The Rabaris also worship kuldevis and kuldevatas, or their clan deities. Shesh Mata, Momai Mata, Khodiyaar Mata, Vihat Mata, Chamunda Mata are a few of the many kuldevis of the Rabari community, which vary based on the fadiyu (lineage). The Rabari also worship several community heroes such as Pabu Dada, Goga Dada, Vachra Dada, Vanua Devji and Khetarpaal Dada. These heroes are often individuals who have sacrificed their lives to protect animals, or who have performed acts of great valour for the well-being the community. The festival celebrated in commemoration of these community heroes is called ‘Bharyu’. In most Rabari villages, commemorative hero stones, called samadhi, are installed on the outskirts of the villages. A samadhi is installed to commemorate community heroes both past and present. The Rabari community also worships several pirs (Sufi saints), such as Vada Pir and Pathaji Pir. A dargah of Pathaji Pir is situated in Mindiyala village. The first Monday of Bhadarva month of the Indian calendar is celebrated as the festival of Pathaji Pir, when a procession is taken from the centre of the village to the dargah in grand celebration. The procession is called neju, which consists of dhawajas (flags) in various colours. A grand fair is organised in Mindiyala village on this day, which ends with a village feast.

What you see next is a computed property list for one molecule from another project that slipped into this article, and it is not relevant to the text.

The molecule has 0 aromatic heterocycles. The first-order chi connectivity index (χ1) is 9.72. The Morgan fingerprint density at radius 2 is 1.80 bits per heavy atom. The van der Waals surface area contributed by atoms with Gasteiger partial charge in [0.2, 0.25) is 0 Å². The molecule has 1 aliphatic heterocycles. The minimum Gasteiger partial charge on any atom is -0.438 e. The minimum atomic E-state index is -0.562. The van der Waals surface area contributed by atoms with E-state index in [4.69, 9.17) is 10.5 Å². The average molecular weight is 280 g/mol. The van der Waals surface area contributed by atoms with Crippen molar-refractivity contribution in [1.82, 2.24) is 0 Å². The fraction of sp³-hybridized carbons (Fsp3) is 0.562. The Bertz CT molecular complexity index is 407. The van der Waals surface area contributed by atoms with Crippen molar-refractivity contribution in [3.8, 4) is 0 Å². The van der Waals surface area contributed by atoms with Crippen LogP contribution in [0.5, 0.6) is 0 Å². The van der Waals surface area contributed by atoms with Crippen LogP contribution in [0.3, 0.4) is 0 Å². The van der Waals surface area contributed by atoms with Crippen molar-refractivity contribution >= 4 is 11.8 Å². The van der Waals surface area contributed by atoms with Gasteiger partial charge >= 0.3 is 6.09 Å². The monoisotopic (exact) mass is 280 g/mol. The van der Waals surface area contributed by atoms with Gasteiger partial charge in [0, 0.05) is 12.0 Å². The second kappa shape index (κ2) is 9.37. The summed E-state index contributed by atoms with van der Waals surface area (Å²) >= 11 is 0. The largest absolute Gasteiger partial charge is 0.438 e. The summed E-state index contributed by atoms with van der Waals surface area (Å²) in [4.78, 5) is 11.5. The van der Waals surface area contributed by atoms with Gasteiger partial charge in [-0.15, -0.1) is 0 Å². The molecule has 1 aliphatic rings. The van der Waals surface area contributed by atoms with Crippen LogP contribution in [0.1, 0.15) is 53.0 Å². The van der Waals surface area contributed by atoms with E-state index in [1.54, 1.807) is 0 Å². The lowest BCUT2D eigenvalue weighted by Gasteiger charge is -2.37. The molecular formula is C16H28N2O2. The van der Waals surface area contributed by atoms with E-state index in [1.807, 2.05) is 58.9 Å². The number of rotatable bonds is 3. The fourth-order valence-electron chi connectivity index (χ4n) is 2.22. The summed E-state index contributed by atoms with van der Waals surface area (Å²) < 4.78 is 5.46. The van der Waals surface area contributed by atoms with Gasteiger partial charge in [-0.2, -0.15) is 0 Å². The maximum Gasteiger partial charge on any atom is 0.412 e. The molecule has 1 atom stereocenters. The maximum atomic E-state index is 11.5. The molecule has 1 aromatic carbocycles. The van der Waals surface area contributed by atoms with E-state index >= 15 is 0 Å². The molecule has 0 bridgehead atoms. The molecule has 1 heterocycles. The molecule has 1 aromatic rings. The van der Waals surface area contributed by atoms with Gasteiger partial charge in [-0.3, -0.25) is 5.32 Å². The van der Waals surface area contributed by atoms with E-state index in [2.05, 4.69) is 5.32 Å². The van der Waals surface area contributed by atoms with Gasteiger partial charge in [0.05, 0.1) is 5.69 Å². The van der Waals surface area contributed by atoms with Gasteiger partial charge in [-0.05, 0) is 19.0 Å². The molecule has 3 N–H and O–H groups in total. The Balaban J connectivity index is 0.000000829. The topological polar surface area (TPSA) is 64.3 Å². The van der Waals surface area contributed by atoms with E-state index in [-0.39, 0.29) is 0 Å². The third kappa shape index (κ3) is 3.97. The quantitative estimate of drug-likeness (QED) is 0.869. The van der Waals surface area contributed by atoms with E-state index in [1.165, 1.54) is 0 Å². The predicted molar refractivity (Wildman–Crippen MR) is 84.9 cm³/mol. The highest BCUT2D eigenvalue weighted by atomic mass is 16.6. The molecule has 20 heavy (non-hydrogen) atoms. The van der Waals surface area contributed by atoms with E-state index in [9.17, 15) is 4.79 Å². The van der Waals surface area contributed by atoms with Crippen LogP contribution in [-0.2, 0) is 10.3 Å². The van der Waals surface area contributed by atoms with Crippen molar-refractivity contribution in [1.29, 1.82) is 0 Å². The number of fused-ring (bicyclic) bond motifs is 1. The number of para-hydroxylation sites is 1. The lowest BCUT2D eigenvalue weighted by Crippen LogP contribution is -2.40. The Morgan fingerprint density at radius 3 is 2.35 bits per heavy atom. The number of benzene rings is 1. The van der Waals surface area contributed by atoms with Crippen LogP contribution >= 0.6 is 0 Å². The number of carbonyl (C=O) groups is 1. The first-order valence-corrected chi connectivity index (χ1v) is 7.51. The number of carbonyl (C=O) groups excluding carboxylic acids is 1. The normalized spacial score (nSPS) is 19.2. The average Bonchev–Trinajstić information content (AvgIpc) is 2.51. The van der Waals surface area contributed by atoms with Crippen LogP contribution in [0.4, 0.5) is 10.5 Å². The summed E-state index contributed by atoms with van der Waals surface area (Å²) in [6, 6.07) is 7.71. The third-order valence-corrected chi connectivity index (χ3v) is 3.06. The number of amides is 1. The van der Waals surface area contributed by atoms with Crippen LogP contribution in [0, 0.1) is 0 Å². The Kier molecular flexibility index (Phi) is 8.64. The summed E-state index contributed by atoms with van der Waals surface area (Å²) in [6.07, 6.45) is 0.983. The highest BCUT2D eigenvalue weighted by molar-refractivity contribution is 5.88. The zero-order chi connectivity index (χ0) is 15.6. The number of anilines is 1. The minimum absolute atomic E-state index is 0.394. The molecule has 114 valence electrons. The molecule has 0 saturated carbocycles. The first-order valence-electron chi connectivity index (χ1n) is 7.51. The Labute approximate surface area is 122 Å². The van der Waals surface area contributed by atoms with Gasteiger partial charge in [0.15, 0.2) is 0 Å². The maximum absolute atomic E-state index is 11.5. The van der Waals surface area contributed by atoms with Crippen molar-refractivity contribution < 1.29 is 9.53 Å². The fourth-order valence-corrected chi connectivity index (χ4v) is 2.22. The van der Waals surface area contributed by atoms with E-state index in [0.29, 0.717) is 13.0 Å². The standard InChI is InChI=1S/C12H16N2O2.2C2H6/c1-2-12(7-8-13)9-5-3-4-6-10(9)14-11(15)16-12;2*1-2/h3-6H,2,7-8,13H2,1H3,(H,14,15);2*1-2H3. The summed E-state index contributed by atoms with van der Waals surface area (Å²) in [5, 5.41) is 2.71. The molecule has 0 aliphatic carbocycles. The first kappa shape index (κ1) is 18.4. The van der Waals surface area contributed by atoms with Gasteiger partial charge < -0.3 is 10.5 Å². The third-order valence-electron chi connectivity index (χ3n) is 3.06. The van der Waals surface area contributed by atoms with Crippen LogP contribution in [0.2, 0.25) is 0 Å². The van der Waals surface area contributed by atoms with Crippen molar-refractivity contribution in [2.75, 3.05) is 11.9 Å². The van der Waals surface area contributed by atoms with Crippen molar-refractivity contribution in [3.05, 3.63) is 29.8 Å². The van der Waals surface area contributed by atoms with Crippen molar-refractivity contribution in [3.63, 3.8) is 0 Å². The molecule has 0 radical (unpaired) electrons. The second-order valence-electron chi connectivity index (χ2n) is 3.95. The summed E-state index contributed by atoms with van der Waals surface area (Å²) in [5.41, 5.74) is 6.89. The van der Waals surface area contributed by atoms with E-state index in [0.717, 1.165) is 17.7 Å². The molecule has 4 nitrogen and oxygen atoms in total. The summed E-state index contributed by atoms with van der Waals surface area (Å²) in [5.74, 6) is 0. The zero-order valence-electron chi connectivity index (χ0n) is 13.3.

Hero stones in Modsar
The Dhebarias are governed by a panchayat with its headquarters at the local samajwadi (community centre) located in Anjar town. The samajwadi is the preferred location to organise important community events and for gatherings to discuss significant social issues, which are often convened by the Rabari Samaj Panchayat.
The Dhebar Rabari community has established its very own residential school in Anjar town by generating funds from within the community. Owing to community support, this school is able to function independently. It has boarding facilities for both boys and girls, and children are given formal education along with education in their own culture and tradition, which the community believes they will never receive in private or government schools.
Bharat Embroidery Art and Community-Imposed Ban on Bharat
The Rabari bharat embroidery is produced using three distinct patterns, which are katab (appliqué technique), moti (beadwork) and abhla (mirror-work). The motifs that most commonly feature in the Rabari bharat are geometrical shapes such as squares, rectangles, triangles and circles. Bharat embroidery also features motifs related to landscapes, flora, fauna and deities. The most alluring aspect of bharat embroidery is the intricacy of its stitching patterns, of which the chain-stitch is the most common. The pioneers of bharat embroidery are the women of the community.